I’ve been thinking brand promises of late. Here’s what I believe goes into a great brand promise:
- Singular Expression of Value: A brand promise is a singular expression of what makes your organization — or its offerings — uniquely valuable to your customers.
- How You Want to Change the World: The brand promise shouldn’t just describe what you do and how you deliver it. It should express how you want your customers’ lives or work to be improved as a result of what you do. How do you want them to feel before, during and after they choose you?
- Build from Customer Insights: As a result, the brand promise should grow organically from insights about your customers. This is a combination both of what you believe, and what people outside the organization believe about what you do.
- Be Aspirational: A good brand promise should reflect both who you are, and who you aspire to be. It’s OK if you’re not meeting every aspect of the promise today…as long as you’re committed to getting there.
- Put it up on the Wall: Your brand promise may not be a company tagline, but it could well be your mantra — and that of everyone in the organization. Put it up on the wall — it’s what you’re trying to live up to each and every day.
These are my principles. Your thoughts?
Last week, the kids were on a school break, so we took them out to California for 10 days of fun and family. I’m back now, shifting once again into the world of deadlines and commitments (what to leave in, what to leave out…). But since my mind keeps drifting back to vacation, and they say that you should learn from any experience, I thought share a few vacation memories, and what we as communicators and marketers (or I, at least) can take away from the experience.
- Crying over spilled milk. On our first day, we ate breakfast at San Diego’s famous Hash House A-Go-Go. Amid the giant plates of griddled, fried and scrambled food, my 5-year-old reached stretched his arm for another chomp of pancake and doing so elbowed a glass of milk onto the table. It was refilled; he did it again. A second refill, another elbow and another spilled milk. Finally, my wife and I started laughing, at which point our son began to cry, thinking we were laughing at him. We gently explained that we weren’t laughing at him…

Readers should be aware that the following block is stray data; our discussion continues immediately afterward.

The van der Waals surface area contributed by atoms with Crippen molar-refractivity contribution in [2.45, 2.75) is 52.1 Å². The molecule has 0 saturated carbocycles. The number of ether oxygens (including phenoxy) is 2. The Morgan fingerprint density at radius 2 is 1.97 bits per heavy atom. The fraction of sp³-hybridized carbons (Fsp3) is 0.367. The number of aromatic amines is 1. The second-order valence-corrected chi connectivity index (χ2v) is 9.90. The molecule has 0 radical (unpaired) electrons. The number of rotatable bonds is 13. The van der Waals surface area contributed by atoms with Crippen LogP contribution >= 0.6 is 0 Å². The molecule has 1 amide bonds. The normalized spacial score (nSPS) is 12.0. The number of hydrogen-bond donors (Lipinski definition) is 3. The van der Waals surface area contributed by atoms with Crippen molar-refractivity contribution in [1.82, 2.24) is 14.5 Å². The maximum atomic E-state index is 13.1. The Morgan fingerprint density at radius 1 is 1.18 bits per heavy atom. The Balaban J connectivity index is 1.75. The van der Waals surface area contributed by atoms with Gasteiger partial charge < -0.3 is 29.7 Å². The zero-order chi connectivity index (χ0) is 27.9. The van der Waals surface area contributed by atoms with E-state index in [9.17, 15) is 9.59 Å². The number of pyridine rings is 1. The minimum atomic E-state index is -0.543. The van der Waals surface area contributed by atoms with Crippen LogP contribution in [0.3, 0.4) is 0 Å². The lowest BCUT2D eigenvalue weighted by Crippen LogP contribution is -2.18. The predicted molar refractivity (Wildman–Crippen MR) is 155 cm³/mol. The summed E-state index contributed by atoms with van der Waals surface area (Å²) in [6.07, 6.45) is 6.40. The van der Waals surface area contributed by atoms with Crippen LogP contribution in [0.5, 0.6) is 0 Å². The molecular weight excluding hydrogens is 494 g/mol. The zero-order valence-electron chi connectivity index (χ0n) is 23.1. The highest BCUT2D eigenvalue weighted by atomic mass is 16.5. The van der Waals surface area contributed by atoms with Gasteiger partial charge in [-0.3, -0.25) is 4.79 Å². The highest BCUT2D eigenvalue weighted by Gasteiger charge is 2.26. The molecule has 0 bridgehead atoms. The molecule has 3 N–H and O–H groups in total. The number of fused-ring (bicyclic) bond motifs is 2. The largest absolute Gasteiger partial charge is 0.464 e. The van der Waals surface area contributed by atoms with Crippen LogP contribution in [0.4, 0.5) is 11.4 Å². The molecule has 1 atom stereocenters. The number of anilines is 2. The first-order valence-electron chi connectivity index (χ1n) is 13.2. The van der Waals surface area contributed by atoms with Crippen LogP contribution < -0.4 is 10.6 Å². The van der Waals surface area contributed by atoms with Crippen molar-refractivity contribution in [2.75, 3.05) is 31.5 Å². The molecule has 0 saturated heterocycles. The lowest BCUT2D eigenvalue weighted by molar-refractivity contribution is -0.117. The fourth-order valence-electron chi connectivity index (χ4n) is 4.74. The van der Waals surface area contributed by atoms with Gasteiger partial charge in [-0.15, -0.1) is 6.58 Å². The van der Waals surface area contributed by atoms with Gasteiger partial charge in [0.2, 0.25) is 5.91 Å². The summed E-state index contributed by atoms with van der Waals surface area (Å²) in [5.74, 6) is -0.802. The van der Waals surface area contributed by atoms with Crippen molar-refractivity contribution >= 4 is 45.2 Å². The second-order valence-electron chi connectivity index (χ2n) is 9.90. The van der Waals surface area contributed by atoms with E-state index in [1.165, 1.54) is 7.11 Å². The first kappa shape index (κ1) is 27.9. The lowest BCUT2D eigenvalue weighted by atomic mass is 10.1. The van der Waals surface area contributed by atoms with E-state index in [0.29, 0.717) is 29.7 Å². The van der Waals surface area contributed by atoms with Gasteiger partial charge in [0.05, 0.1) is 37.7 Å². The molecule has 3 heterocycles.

Lesson for communicators: When confronted, remember to take customer issues as seriously as they do.
- Ah, Legoland. Our kids love Legos. I mean, they really love Legos. So the main reason for our trip to San Diego was to see the legendary Legoland theme park (the theme being Legos, of course). Lego had told us about thepark many times, sent us coupons and generally made us feel wanted. We arrived 15 minutes before the park opened and stayed about 30 minutes after it closed. A good time was had by all. Since apparently our break doesn’t coincide with anyone else’s break, the crowds were small and the lines were short.
Lesson for communicators: Embrace and encourage the passion of your biggest fans. And, instead of the big event or trade show, choose the odd time to make your news. You’ll stand out more.
- Getting help. Before our trip, we forced friends to recount their So-Cal journeys, did loads of online research and scoured the ‘Net for coupons…and quickly found ourselves in a state of information overload. As my wife notes, we might never have gone on the trip if she didn’t call a travel agent to help us figure out where to stay and how to get safely from Southern California to the North. Yes, we could have figured it out ourselves, but sometimes, finding a real expert can make for a much happier experience.
Lesson for communicators: Be a real expert, one that helps get customers and influencers where they want to go, and your reputation will grow.
- Plan for the unplanned. Some parts of our vacation that we’ll remember best weren’t planned at all: Driving toward the ocean and spotting the USS Midway — then spending hours touring the old ship. The little donut shop in Leucadia. The twisted trees of Torrey Pines. The Italian Bistro in La Jolla. Stumbling upon an odd little memorial to Bob Hope’s USO tours. Taking an early morning stroll after an evening rain and discovering a sidewalk strewn with snails.
Lesson for marketers: Be open and ready to take advantage of serendipity. It’s the good stories you don’t arrange that stick longest in people’s minds.
- The inevitable crises. Over the 10 days we were away, I count it a blessing that only three of them involved someone throwing up. The first time was in a Mexican restaurant in San Diego’s Old Town. In an impressive feat of self control, the afflicted boy, hand clamped over mouth, scooted to the restroom before creating a scene. The second was on my parents’ couch, where, while too late to completely spare the couch and the carpet, a quick-thinking grandma reduced the damage by a) providing a large pot and b) urging us to get the dog away from the mess. The third time was in the lobby of the Foster City Red Robin restaurant, and there was no hiding any of it. The staff smiled and smoothly moved in to help, while we smiled and calmly headed for the parking lot, where a jacket conveniently left in the car allowed me to replace my shirt.
Lesson for communicators: No matter what the crisis, stay cool and use your best judgment. Also, when traveling with children, keep an extra set of clothes handy.
Next time, back to our regularly scheduled communications and marketing wisdom.